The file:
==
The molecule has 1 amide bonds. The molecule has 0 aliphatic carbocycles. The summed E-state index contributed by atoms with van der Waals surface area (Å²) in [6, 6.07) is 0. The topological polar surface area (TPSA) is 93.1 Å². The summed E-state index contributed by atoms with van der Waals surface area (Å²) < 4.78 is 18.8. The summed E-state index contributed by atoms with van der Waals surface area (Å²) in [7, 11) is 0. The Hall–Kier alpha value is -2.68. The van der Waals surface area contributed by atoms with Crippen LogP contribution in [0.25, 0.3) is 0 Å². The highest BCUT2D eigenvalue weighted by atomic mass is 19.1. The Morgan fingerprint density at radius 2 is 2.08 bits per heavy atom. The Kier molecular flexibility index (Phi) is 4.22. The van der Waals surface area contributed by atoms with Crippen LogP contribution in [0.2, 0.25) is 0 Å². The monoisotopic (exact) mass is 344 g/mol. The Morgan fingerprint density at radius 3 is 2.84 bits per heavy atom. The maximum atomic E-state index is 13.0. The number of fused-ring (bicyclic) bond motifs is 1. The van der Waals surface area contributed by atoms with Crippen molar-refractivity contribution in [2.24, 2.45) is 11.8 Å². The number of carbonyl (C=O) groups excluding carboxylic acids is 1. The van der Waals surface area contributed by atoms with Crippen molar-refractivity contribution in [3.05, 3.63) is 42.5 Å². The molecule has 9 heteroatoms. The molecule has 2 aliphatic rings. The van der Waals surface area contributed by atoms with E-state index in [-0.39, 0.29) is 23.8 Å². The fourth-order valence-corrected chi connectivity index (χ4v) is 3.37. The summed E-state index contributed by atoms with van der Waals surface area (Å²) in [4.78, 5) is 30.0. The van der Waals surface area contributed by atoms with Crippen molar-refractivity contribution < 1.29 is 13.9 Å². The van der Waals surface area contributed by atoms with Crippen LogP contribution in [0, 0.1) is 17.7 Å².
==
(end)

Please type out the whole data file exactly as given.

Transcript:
The molecule has 1 amide bonds. The molecule has 0 aliphatic carbocycles. The summed E-state index contributed by atoms with van der Waals surface area (Å²) in [6, 6.07) is 0. The topological polar surface area (TPSA) is 93.1 Å². The summed E-state index contributed by atoms with van der Waals surface area (Å²) < 4.78 is 18.8. The summed E-state index contributed by atoms with van der Waals surface area (Å²) in [7, 11) is 0. The Hall–Kier alpha value is -2.68. The van der Waals surface area contributed by atoms with Crippen LogP contribution in [0.25, 0.3) is 0 Å². The highest BCUT2D eigenvalue weighted by atomic mass is 19.1. The Morgan fingerprint density at radius 2 is 2.08 bits per heavy atom. The Kier molecular flexibility index (Phi) is 4.22. The van der Waals surface area contributed by atoms with Crippen LogP contribution in [0.2, 0.25) is 0 Å². The monoisotopic (exact) mass is 344 g/mol. The Morgan fingerprint density at radius 3 is 2.84 bits per heavy atom. The maximum atomic E-state index is 13.0. The number of fused-ring (bicyclic) bond motifs is 1. The van der Waals surface area contributed by atoms with Crippen molar-refractivity contribution in [2.24, 2.45) is 11.8 Å². The number of carbonyl (C=O) groups excluding carboxylic acids is 1. The van der Waals surface area contributed by atoms with Crippen molar-refractivity contribution in [3.05, 3.63) is 42.5 Å². The molecule has 9 heteroatoms. The molecule has 2 aliphatic rings. The van der Waals surface area contributed by atoms with E-state index in [-0.39, 0.29) is 23.8 Å². The fourth-order valence-corrected chi connectivity index (χ4v) is 3.37. The summed E-state index contributed by atoms with van der Waals surface area (Å²) in [4.78, 5) is 30.0. The van der Waals surface area contributed by atoms with Crippen molar-refractivity contribution < 1.29 is 13.9 Å². The van der Waals surface area contributed by atoms with Crippen LogP contribution in [0, 0.1) is 17.7 Å².